If you’ve been following me for a while, you know that Robby and I have a little boy named Gordon. You may have seen pictures of him holding caterpillars in our yard or snuggling with our cat, Penny. He’s also really good at basketball, knows his ABCs, and is now potty trained (woohoo!).
But what you don’t know—what we haven’t been ready to share until now—is that Gordon has Autism Spectrum Disorder.
Although our family’s Autism journey is just beginning, I freely admit that it’s been extremely difficult, emotionally and practically. I feel compelled to share what we’ve learned with other parents, to provide some comfort and encouragement to others walking this same journey. At the same time, Robby and I are very private people, and we’re extremely protective of Gordon. While we’ve agreed to share what we can to help others, there will be some things we choose not to share for Gordon’s privacy.
For over a year and a half, we’ve known that something was “off” in Gordon’s development, and we feared that Autism was the culprit. We sought early intervention and went through the stressful, time-consuming process of obtaining a diagnosis. Finally, just a few weeks ago, Gordon’s results came in and Autism was confirmed.
In the beginning, Gordon’s main issues were a language delay and some behavioral issues. We reached out for help and were told to fill out a questionnaire to see if there were any red flags for Autism. (I’ll share that resource and others here in upcoming weeks.) When red flags were, indeed, identified, we were in denial. “No, that can’t be right. Gordon is so social…when he’s comfortable. He makes great eye contact. He’s so smart! This test doesn’t accurately reflect who he is.”
Later, Gordon was diagnosed with Childhood Apraxia of Speech (CAS), a rare disorder that makes it hard for Gordon to say what his brain wants to say. Although this news was difficult to absorb, it did give us a bargaining chip: “It’s not Autism after all,” we said. “It’s just this speech disorder causing Gordon to be frustrated.” Add Covid isolation on top of that—and the pervasive use of masks everywhere—and there was plenty to blame for Gordon’s delays.
Once Gordon aged out of Early Steps (Florida’s version of early intervention), he started services through a local therapy practice. Unfortunately, our insurance refuses to cover speech therapy unless the child has cleft lip, cleft palate, Downs Syndrome, or Autism. I can’t tell you how frustrated and angry I have been over this! I even wrote a letter to the Governor of Florida and my representatives outlining this issue and begging them to change the laws to require insurance companies to pay for speech therapy for these most vulnerable of people. Although one representative did try to help, nothing has been done to force companies to do the right thing.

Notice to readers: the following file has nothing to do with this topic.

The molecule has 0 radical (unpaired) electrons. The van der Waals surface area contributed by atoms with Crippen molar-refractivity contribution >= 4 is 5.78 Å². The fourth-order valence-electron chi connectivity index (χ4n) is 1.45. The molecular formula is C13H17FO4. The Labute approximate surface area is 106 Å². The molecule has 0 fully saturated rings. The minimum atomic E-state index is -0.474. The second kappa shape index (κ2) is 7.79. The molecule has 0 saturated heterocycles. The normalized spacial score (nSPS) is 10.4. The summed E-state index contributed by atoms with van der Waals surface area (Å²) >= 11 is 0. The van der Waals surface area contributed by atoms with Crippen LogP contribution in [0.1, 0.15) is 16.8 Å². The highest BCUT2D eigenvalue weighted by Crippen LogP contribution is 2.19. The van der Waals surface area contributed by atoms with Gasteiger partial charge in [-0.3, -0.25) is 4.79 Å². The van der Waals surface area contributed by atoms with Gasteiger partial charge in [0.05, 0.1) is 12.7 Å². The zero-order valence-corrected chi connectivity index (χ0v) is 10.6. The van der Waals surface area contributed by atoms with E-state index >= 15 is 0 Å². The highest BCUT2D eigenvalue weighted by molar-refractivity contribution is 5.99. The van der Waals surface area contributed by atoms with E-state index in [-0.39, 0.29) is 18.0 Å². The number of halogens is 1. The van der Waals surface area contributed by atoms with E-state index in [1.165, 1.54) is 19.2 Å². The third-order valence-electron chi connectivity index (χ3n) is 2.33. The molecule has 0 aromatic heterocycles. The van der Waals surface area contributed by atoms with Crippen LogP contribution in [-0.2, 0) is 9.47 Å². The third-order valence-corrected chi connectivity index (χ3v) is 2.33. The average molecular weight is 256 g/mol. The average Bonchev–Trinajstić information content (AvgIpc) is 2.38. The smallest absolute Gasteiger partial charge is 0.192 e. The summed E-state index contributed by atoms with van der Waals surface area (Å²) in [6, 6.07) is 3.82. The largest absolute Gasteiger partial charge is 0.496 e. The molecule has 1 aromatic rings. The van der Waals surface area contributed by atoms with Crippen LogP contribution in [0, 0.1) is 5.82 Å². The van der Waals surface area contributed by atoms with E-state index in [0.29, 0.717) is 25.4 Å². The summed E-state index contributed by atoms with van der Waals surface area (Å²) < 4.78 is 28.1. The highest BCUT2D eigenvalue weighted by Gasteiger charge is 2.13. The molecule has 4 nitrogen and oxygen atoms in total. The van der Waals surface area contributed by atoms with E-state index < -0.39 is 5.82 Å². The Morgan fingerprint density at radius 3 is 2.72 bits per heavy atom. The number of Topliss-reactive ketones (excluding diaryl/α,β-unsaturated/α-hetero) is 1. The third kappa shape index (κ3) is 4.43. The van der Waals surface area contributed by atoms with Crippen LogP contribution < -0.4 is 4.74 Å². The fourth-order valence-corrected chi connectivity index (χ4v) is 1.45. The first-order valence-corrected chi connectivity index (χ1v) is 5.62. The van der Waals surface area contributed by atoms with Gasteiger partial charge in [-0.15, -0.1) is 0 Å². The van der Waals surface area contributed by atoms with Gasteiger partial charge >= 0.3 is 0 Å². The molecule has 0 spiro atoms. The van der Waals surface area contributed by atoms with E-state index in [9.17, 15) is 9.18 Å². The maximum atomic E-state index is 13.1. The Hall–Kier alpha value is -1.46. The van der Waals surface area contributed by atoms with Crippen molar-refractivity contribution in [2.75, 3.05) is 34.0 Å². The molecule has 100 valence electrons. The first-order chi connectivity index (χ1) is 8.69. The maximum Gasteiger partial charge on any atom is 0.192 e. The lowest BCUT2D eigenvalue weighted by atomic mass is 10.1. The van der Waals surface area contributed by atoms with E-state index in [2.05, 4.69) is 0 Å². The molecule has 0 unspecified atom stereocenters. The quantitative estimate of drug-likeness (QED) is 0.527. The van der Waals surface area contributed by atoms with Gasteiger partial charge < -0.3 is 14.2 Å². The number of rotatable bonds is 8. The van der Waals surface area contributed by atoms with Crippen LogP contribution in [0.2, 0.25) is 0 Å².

In the end, this insurance issue forced us to pursue an Autism evaluation. After many months of unreturned phone calls, doctor’s visits, multiple referrals, two out-of-town trips, and countless temper tantrums, we finally received the diagnosis last month. By that point, we were confident that Gordon would land on the spectrum and feared only that the evaluators would miss it and fail to give him a diagnosis. After years of being “different” and “possibly on the spectrum,” we knew that being undiagnosed, and living in a gray area, would be much worse than a clear, recognizable diagnosis. We had finally moved into acceptance.
At some point over the past year, I realized that we were going through some of the stages of grief. We had not lost our child (thank the Lord), but we did have to reconcile our reality to what our initial dreams had been. Going on vacations, going out to eat, even going to the store had their challenges. Friends we had when Gordon was a baby stopped calling when their kids’ development took off and Gordon’s was delayed. Our weekly schedules began to revolve around therapy appointments and treatments, and Gordon’s therapists became his friends.
All of this takes a toll on a family, so it’s important to find resources to help. Fortunately, there is one book that speaks directly to this issue: Not What I Expected: Help and Hope for Parents of Atypical Children by Rita Eichenstein, PhD. If you have a child that is acting differently—whatever the suspected cause and wherever you are on that journey—get this book! It will explain the grief process, how it applies to accepting your child’s differences, and how to move forward from grief to acceptance.
As parents, we are our child’s advocates, cheerleaders, and guides. When our children are going through something difficult, we have to move beyond denial, bargaining, anger, and other emotions so we can step forward and do what we need to do for our kids. We simply don’t have the luxury to remain “stuck” in our own emotions.
I learned yesterday that April is Autism Awareness Month. How fortuitous that I had planned on sharing this information with you today! It seems like confirmation that sharing our journey, and what we’re learning along the way, is better than keeping this a secret. After all, Gordon has nothing to be ashamed of. He’s a beautiful, bright little boy with his whole life ahead of him, and we have so many wonderful memories to make along the way.
I plan to share more resources here, so please stay tuned and sign up for my newsletter so you don’t miss anything. In the meantime, give your little one a hug and tell him the truth: that you love him more than anything in the world, no matter what.
Pin for Later
Learn to share your faith with your little one in this free eBook.